A stock market correction is when a major index (or the market in general) falls 10% in a relatively short period of time. In our case, as a result of yesterday’s decline, the Dow has fallen about 10% from its highs in October and so many pundits are calling it a stock market correction. On Monday, after that big two hundred point plus drop, we were solidly into market correction. On Tuesday, we snapped out of it as Citi received some overseas investment from Abu Dhabi (oil helped too) and the market responded favorably by bouncing back. So, why does a market correction matter?
Honestly, I don’t think it does. It’s valuable to know that you’re 10% away from highs because you’re now no longer talking about the random walk and starting to discuss trends. A few percent either way can be considered part of the noise, 10% starts getting you thinking because 10% is more than can be considered standard deviation. However, outside of knowing you’re 10% away from highs, I think it’s not terribly important to know that a “correction” has occurred. The reason I say this is because you don’t know, at that exact moment you recognize a correction has occurred, whether you’re going to continue to trend downwards or bounce back.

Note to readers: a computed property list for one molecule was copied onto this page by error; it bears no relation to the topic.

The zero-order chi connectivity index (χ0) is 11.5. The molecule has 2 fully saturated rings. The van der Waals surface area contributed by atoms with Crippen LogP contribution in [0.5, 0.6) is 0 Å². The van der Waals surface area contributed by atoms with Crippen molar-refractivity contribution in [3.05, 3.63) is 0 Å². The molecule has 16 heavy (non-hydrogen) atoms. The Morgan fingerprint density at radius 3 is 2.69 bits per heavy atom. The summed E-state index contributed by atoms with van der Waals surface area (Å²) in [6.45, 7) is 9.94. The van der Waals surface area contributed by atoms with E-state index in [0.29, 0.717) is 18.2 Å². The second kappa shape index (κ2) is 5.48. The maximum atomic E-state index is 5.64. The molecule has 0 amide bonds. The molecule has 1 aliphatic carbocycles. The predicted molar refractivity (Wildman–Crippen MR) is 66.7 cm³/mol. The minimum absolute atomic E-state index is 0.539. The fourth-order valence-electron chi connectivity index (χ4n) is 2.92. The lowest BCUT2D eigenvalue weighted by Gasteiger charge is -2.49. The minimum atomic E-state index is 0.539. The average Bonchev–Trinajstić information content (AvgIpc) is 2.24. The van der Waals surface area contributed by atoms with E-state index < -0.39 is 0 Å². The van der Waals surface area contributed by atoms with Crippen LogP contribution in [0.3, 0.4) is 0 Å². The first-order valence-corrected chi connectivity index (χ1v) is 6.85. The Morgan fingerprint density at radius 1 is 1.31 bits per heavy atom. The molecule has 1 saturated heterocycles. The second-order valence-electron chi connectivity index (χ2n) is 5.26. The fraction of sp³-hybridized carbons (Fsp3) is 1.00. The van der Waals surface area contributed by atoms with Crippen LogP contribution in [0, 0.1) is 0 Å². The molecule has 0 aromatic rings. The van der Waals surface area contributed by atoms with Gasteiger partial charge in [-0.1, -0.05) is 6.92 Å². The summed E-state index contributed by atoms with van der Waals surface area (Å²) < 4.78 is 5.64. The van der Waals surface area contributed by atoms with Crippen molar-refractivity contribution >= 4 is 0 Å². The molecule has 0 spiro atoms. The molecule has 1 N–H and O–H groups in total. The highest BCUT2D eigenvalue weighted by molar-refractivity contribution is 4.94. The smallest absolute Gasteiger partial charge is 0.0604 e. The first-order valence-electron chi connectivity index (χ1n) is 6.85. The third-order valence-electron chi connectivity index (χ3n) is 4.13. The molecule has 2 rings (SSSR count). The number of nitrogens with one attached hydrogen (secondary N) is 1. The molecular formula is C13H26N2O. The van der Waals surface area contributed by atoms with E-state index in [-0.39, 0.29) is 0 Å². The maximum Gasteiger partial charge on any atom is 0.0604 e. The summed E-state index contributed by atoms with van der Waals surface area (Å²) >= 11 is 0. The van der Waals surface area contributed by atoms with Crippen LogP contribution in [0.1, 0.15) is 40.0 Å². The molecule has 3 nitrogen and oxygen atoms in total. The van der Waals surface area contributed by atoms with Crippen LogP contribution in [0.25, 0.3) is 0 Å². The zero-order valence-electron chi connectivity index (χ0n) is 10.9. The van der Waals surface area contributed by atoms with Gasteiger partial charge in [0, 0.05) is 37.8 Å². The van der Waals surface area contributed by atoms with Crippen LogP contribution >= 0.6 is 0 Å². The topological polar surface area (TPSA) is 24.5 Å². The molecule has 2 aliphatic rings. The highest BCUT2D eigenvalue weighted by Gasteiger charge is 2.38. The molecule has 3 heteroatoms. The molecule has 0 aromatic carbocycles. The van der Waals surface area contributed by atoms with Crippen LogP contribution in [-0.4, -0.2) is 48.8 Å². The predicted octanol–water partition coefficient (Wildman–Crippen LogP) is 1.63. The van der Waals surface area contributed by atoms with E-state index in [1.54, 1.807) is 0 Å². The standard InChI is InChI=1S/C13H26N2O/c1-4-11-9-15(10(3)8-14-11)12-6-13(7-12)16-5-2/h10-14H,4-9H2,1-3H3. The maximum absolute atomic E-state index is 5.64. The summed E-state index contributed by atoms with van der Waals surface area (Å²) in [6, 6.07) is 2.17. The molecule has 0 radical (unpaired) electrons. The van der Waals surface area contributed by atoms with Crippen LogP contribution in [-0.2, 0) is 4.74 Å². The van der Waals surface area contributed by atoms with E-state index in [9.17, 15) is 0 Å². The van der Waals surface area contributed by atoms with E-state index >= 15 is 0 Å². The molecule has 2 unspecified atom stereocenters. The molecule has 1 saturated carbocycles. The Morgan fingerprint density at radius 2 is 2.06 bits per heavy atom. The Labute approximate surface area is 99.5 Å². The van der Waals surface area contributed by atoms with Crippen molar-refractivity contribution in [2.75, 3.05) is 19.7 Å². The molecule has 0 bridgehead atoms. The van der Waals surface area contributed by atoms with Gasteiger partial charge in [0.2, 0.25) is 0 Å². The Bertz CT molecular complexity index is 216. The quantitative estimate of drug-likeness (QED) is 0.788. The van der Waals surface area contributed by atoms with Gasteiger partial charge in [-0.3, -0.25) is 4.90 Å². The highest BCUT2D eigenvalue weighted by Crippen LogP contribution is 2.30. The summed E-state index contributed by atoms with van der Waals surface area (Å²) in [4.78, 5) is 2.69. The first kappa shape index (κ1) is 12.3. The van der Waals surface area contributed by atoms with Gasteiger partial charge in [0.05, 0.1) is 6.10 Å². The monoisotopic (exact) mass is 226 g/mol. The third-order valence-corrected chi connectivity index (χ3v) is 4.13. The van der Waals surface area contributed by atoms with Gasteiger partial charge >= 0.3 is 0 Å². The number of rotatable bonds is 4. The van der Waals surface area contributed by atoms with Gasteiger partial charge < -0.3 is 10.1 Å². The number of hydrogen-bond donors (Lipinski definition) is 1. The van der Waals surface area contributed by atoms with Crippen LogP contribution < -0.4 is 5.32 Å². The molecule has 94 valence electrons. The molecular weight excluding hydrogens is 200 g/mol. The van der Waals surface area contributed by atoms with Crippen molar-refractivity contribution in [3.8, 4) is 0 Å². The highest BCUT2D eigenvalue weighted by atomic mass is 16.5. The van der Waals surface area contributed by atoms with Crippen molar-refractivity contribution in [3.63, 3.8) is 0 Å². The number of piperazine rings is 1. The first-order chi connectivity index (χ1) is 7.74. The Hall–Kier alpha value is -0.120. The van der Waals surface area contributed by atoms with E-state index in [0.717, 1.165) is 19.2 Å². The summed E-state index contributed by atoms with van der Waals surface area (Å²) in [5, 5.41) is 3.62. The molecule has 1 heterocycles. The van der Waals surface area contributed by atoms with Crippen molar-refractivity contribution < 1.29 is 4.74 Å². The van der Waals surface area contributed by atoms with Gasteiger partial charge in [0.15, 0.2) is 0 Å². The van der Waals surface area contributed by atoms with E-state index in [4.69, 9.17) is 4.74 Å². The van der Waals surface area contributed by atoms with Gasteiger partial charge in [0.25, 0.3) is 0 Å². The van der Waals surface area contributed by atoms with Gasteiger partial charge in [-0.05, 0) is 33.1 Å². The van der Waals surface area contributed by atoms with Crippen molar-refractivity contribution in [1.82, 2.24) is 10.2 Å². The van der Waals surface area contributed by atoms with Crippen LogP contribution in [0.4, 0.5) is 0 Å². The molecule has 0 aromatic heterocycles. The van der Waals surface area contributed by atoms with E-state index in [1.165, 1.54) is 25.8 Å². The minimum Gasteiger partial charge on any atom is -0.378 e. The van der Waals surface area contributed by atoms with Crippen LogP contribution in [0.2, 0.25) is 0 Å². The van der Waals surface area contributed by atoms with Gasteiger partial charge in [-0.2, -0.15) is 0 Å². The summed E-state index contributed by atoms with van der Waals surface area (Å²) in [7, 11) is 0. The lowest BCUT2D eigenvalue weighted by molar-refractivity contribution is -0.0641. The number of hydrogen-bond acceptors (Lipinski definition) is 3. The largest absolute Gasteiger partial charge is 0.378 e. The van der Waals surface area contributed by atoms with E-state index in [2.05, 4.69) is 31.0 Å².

On Tuesday, the market bounced back by tacking 1.69% back onto the Dow. Tuesday easily could’ve been a day in which we saw larger losses. Tuesday easily could’ve been a day in which we saw smaller gains or losses, we simply cannot see the future and thus cannot make any decisions that we’re 100% confident in. It’s kind of like the cup and handle technical indicator , as great as past performance may be, it’s not an indication of future performance.
What can you take away from a market correction? I think that if you have money on the sidelines that you’ve been holding off on putting into a market, seeing a market correction might be a good time to buy back in. The only thing you can be confident about is that you aren’t buying at the highs of the market. While you might be buying while the market slides down that slippery slope, at least you know you didn’t buy at the highs of the market.
Beyond that, I don’t think you can really take much away from knowing a market correction has occurred.